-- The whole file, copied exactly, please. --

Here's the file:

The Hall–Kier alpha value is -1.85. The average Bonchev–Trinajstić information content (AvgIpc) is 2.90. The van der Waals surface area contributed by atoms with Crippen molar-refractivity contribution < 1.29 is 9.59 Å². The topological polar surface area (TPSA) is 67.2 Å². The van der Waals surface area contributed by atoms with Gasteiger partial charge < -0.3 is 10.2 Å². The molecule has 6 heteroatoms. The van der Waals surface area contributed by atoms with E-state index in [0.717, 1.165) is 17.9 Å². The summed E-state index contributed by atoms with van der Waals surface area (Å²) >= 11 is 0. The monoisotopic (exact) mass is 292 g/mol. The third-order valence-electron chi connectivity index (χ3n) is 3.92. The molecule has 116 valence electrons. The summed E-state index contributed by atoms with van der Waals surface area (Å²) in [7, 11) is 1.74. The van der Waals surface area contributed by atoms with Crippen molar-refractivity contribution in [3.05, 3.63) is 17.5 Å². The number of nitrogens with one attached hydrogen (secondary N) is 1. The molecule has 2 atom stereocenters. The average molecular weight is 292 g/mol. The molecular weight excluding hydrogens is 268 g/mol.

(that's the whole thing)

The Hall–Kier alpha value is -1.85. The average Bonchev–Trinajstić information content (AvgIpc) is 2.90. The van der Waals surface area contributed by atoms with Crippen molar-refractivity contribution < 1.29 is 9.59 Å². The topological polar surface area (TPSA) is 67.2 Å². The van der Waals surface area contributed by atoms with Gasteiger partial charge < -0.3 is 10.2 Å². The molecule has 6 heteroatoms. The van der Waals surface area contributed by atoms with E-state index in [0.717, 1.165) is 17.9 Å². The summed E-state index contributed by atoms with van der Waals surface area (Å²) >= 11 is 0. The monoisotopic (exact) mass is 292 g/mol. The third-order valence-electron chi connectivity index (χ3n) is 3.92. The molecule has 116 valence electrons. The summed E-state index contributed by atoms with van der Waals surface area (Å²) in [7, 11) is 1.74. The van der Waals surface area contributed by atoms with Crippen molar-refractivity contribution in [3.05, 3.63) is 17.5 Å². The number of nitrogens with one attached hydrogen (secondary N) is 1. The molecule has 2 atom stereocenters. The average molecular weight is 292 g/mol. The molecular weight excluding hydrogens is 268 g/mol.